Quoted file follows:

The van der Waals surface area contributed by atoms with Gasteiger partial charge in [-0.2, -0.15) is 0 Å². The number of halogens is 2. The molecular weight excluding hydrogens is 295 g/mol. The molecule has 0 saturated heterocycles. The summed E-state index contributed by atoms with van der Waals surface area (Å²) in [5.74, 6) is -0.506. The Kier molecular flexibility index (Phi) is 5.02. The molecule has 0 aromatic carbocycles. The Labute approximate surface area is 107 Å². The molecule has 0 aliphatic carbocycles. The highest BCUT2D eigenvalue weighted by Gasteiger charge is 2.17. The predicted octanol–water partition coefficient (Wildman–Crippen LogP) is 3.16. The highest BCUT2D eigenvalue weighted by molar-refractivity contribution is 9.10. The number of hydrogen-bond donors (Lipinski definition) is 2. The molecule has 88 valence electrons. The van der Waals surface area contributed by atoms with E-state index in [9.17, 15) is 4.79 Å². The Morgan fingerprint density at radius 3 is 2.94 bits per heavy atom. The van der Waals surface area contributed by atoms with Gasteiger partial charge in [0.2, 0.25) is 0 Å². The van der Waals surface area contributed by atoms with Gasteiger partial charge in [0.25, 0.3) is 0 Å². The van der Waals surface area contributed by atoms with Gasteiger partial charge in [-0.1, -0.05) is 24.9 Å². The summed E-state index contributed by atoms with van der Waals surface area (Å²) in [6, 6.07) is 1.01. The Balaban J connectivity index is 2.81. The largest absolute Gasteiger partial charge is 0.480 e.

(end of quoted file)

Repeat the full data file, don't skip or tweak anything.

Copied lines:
The van der Waals surface area contributed by atoms with Gasteiger partial charge in [-0.2, -0.15) is 0 Å². The number of halogens is 2. The molecular weight excluding hydrogens is 295 g/mol. The molecule has 0 saturated heterocycles. The summed E-state index contributed by atoms with van der Waals surface area (Å²) in [5.74, 6) is -0.506. The Kier molecular flexibility index (Phi) is 5.02. The molecule has 0 aromatic carbocycles. The Labute approximate surface area is 107 Å². The molecule has 0 aliphatic carbocycles. The highest BCUT2D eigenvalue weighted by Gasteiger charge is 2.17. The predicted octanol–water partition coefficient (Wildman–Crippen LogP) is 3.16. The highest BCUT2D eigenvalue weighted by molar-refractivity contribution is 9.10. The number of hydrogen-bond donors (Lipinski definition) is 2. The molecule has 88 valence electrons. The van der Waals surface area contributed by atoms with E-state index in [9.17, 15) is 4.79 Å². The Morgan fingerprint density at radius 3 is 2.94 bits per heavy atom. The van der Waals surface area contributed by atoms with Gasteiger partial charge in [0.2, 0.25) is 0 Å². The van der Waals surface area contributed by atoms with Gasteiger partial charge in [0.25, 0.3) is 0 Å². The van der Waals surface area contributed by atoms with Gasteiger partial charge in [-0.1, -0.05) is 24.9 Å². The summed E-state index contributed by atoms with van der Waals surface area (Å²) in [6, 6.07) is 1.01. The Balaban J connectivity index is 2.81. The largest absolute Gasteiger partial charge is 0.480 e.